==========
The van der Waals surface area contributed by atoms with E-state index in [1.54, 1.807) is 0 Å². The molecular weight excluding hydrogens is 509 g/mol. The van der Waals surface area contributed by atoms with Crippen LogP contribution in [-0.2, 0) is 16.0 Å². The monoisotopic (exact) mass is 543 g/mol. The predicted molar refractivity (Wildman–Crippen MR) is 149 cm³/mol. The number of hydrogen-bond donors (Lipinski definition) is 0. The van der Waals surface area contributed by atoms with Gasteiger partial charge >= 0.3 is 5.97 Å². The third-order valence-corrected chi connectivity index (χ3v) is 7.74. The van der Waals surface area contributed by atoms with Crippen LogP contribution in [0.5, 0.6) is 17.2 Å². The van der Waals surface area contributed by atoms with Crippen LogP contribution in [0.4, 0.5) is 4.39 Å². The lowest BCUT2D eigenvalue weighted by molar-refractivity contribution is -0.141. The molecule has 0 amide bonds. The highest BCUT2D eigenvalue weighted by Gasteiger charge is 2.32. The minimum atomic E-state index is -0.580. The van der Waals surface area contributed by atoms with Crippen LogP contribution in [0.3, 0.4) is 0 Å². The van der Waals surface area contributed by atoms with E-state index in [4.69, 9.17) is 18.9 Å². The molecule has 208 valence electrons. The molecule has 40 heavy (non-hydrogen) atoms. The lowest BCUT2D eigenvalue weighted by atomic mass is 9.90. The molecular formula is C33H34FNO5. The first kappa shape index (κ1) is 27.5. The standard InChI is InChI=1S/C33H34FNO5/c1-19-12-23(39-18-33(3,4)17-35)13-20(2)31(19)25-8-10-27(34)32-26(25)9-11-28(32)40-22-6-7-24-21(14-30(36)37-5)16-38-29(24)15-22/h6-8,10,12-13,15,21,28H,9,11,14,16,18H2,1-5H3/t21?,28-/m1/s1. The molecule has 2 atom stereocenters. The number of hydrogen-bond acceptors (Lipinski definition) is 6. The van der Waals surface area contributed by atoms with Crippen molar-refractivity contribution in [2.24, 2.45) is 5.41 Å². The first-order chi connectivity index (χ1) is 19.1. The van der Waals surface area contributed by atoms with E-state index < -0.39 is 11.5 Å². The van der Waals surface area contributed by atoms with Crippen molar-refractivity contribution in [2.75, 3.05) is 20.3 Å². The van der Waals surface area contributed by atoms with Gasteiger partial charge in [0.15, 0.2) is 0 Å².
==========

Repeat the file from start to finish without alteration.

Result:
The van der Waals surface area contributed by atoms with E-state index in [1.54, 1.807) is 0 Å². The molecular weight excluding hydrogens is 509 g/mol. The van der Waals surface area contributed by atoms with Crippen LogP contribution in [-0.2, 0) is 16.0 Å². The monoisotopic (exact) mass is 543 g/mol. The predicted molar refractivity (Wildman–Crippen MR) is 149 cm³/mol. The number of hydrogen-bond donors (Lipinski definition) is 0. The van der Waals surface area contributed by atoms with Gasteiger partial charge >= 0.3 is 5.97 Å². The third-order valence-corrected chi connectivity index (χ3v) is 7.74. The van der Waals surface area contributed by atoms with Crippen LogP contribution in [0.5, 0.6) is 17.2 Å². The van der Waals surface area contributed by atoms with Crippen LogP contribution in [0.4, 0.5) is 4.39 Å². The lowest BCUT2D eigenvalue weighted by molar-refractivity contribution is -0.141. The molecule has 0 amide bonds. The highest BCUT2D eigenvalue weighted by Gasteiger charge is 2.32. The minimum atomic E-state index is -0.580. The van der Waals surface area contributed by atoms with Crippen LogP contribution in [0.3, 0.4) is 0 Å². The van der Waals surface area contributed by atoms with E-state index in [4.69, 9.17) is 18.9 Å². The molecule has 208 valence electrons. The molecule has 40 heavy (non-hydrogen) atoms. The lowest BCUT2D eigenvalue weighted by atomic mass is 9.90. The molecular formula is C33H34FNO5. The first kappa shape index (κ1) is 27.5. The standard InChI is InChI=1S/C33H34FNO5/c1-19-12-23(39-18-33(3,4)17-35)13-20(2)31(19)25-8-10-27(34)32-26(25)9-11-28(32)40-22-6-7-24-21(14-30(36)37-5)16-38-29(24)15-22/h6-8,10,12-13,15,21,28H,9,11,14,16,18H2,1-5H3/t21?,28-/m1/s1. The molecule has 2 atom stereocenters. The number of hydrogen-bond acceptors (Lipinski definition) is 6. The van der Waals surface area contributed by atoms with Crippen molar-refractivity contribution in [2.24, 2.45) is 5.41 Å². The first-order chi connectivity index (χ1) is 19.1. The van der Waals surface area contributed by atoms with E-state index < -0.39 is 11.5 Å². The van der Waals surface area contributed by atoms with Crippen molar-refractivity contribution in [2.75, 3.05) is 20.3 Å². The van der Waals surface area contributed by atoms with Gasteiger partial charge in [0.15, 0.2) is 0 Å².